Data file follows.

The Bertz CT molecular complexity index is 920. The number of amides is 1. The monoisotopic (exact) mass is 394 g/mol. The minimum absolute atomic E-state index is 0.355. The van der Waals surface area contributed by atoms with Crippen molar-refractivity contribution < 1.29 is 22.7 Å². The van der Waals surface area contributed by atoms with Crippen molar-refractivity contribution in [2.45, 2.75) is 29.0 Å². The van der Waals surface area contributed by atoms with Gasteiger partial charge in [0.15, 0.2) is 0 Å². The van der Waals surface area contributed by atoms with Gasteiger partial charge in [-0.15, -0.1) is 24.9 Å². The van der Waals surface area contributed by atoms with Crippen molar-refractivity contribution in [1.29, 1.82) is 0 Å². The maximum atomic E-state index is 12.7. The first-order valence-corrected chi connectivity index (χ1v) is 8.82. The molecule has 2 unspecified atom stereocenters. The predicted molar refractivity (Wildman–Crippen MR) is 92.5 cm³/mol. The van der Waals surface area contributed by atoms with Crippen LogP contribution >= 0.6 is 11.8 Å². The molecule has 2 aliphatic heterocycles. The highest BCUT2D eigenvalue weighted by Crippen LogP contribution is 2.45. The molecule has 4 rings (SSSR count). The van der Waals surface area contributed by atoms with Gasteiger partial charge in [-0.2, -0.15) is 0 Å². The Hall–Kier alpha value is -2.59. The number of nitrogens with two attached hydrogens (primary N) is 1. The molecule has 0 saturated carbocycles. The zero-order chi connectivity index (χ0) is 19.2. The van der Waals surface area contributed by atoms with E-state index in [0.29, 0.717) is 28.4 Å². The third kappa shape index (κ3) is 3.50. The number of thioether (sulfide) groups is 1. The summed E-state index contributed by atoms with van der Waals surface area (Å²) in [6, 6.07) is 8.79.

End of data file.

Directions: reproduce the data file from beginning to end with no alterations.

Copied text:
The Bertz CT molecular complexity index is 920. The number of amides is 1. The monoisotopic (exact) mass is 394 g/mol. The minimum absolute atomic E-state index is 0.355. The van der Waals surface area contributed by atoms with Crippen molar-refractivity contribution < 1.29 is 22.7 Å². The van der Waals surface area contributed by atoms with Crippen molar-refractivity contribution in [2.45, 2.75) is 29.0 Å². The van der Waals surface area contributed by atoms with Gasteiger partial charge in [0.15, 0.2) is 0 Å². The van der Waals surface area contributed by atoms with Gasteiger partial charge in [-0.15, -0.1) is 24.9 Å². The van der Waals surface area contributed by atoms with Crippen molar-refractivity contribution in [1.29, 1.82) is 0 Å². The maximum atomic E-state index is 12.7. The first-order valence-corrected chi connectivity index (χ1v) is 8.82. The molecule has 2 unspecified atom stereocenters. The predicted molar refractivity (Wildman–Crippen MR) is 92.5 cm³/mol. The van der Waals surface area contributed by atoms with Crippen LogP contribution >= 0.6 is 11.8 Å². The molecule has 2 aliphatic heterocycles. The highest BCUT2D eigenvalue weighted by Crippen LogP contribution is 2.45. The molecule has 4 rings (SSSR count). The van der Waals surface area contributed by atoms with Gasteiger partial charge in [-0.2, -0.15) is 0 Å². The Hall–Kier alpha value is -2.59. The number of nitrogens with two attached hydrogens (primary N) is 1. The molecule has 0 saturated carbocycles. The zero-order chi connectivity index (χ0) is 19.2. The van der Waals surface area contributed by atoms with E-state index in [0.29, 0.717) is 28.4 Å². The third kappa shape index (κ3) is 3.50. The number of thioether (sulfide) groups is 1. The summed E-state index contributed by atoms with van der Waals surface area (Å²) in [6, 6.07) is 8.79.